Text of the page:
Bernier said projects like the Multiplex and the new arts centre downtown are important to attracting people to the community and making Dawson Creek the best place to live, but he said with the anticipated growth of the city, it will be critical to plan for the future and make sure water and sewer systems, roads and sidewalks are maintained.
“We have a lot of those big-ticket items, but we can’t compromise those small necessities and core infrastructure,” he said. “We have done some of that major investment in large projects, and now we need to spend the next couple of years paying down the debt and working on the core needs.”
He said that will require tough decisions by council to balance the wants and interests of the community with the ability of its citizens to pay for additional services.
“We can’t lose sight of people who are being left behind,” said Bernier. “We don’t to create such a big economic gap between those who can and can’t afford what we are doing in the city, so I think that needs to be at the forefront every time we make a decision about spending.”
He added continuing the city’s direction towards environmental sustainability is also important, but not at the exclusion of economic development.
Bernier said continuing to entice new business with a favourable climate for investment will also be a key priority if re-elected.
“If you look at what we have done for the last couple of years while I have been mayor, we have lowered our industrial tax rate by 60 per cent, and 30 per cent for businesses. That’s always a challenge, and I understand tax rates are different than what people actually pay in taxes, but the point is we’re trying to send out a positive message.”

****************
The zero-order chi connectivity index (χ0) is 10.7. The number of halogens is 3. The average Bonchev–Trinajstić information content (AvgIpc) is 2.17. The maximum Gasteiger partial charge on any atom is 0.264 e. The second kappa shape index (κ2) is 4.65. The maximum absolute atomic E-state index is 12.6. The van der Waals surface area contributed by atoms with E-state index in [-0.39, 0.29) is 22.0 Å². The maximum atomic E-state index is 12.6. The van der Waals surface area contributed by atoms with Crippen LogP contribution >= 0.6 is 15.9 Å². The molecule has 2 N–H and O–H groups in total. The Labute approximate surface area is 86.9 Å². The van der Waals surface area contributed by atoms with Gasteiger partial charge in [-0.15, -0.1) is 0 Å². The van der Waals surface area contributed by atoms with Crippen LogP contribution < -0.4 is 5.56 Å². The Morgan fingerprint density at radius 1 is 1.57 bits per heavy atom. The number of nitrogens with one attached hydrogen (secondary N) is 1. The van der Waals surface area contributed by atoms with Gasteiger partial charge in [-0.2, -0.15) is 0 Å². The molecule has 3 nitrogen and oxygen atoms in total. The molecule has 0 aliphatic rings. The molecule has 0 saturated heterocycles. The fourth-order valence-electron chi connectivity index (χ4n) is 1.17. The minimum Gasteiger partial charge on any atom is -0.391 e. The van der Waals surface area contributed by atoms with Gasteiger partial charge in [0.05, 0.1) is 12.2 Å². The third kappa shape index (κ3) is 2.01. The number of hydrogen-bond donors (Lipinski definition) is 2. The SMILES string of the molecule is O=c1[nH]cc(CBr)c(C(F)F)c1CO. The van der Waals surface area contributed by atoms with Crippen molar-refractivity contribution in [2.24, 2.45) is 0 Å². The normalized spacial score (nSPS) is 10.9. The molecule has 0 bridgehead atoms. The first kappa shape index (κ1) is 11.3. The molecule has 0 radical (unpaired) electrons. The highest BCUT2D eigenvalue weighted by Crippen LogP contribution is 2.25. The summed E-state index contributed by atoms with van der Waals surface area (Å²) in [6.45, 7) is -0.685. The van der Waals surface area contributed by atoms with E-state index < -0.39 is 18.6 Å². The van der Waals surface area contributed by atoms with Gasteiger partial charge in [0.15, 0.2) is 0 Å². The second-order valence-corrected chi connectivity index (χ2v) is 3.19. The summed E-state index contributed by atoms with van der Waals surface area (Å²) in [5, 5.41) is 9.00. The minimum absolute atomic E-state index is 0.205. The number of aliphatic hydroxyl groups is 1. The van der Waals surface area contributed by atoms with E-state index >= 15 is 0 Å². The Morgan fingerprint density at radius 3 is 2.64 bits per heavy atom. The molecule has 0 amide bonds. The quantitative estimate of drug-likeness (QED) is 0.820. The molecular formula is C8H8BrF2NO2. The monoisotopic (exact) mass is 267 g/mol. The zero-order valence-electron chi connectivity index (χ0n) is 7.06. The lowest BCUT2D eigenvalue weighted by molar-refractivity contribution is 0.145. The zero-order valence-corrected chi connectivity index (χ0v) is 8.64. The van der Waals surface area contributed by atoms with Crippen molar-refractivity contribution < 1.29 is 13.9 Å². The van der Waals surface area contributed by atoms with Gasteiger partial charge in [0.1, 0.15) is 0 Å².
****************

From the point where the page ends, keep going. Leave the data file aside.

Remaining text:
Perhaps the most controversial decision the mayor will have to defend this fall is council’s decision to implement a new user-pay system this year for water consumption that has resulted in many residents and business owners seeing their utility bills more than double. He said he understands the decision is controversial, but he believes when the rationale is explained to voters they will understand.
“In order run our city, it just did not make sense that we were charging $0.69 a cubic metre when it was costing us $1.20. You can’t operate a utility that way, and it was having to be subsidized and we were dipping into our reserves. If we have to upgrade water lines, sewer lines and maybe build a reservoir to sustain our community, you can’t do that if you don’t have the money coming in.”
Bernier added another key priority if re-elected will be continuing to be open and transparent with the public and engage them in decisions made at City Hall. He added he is honoured to serve as mayor, and if re-elected, is eager to continue being an ambassador for all of the positive things happening in Dawson Creek.
As of Friday, Bernier is running unopposed for the mayor’s office.
Check back with Mile 0 City next week for more profiles of local candidates.
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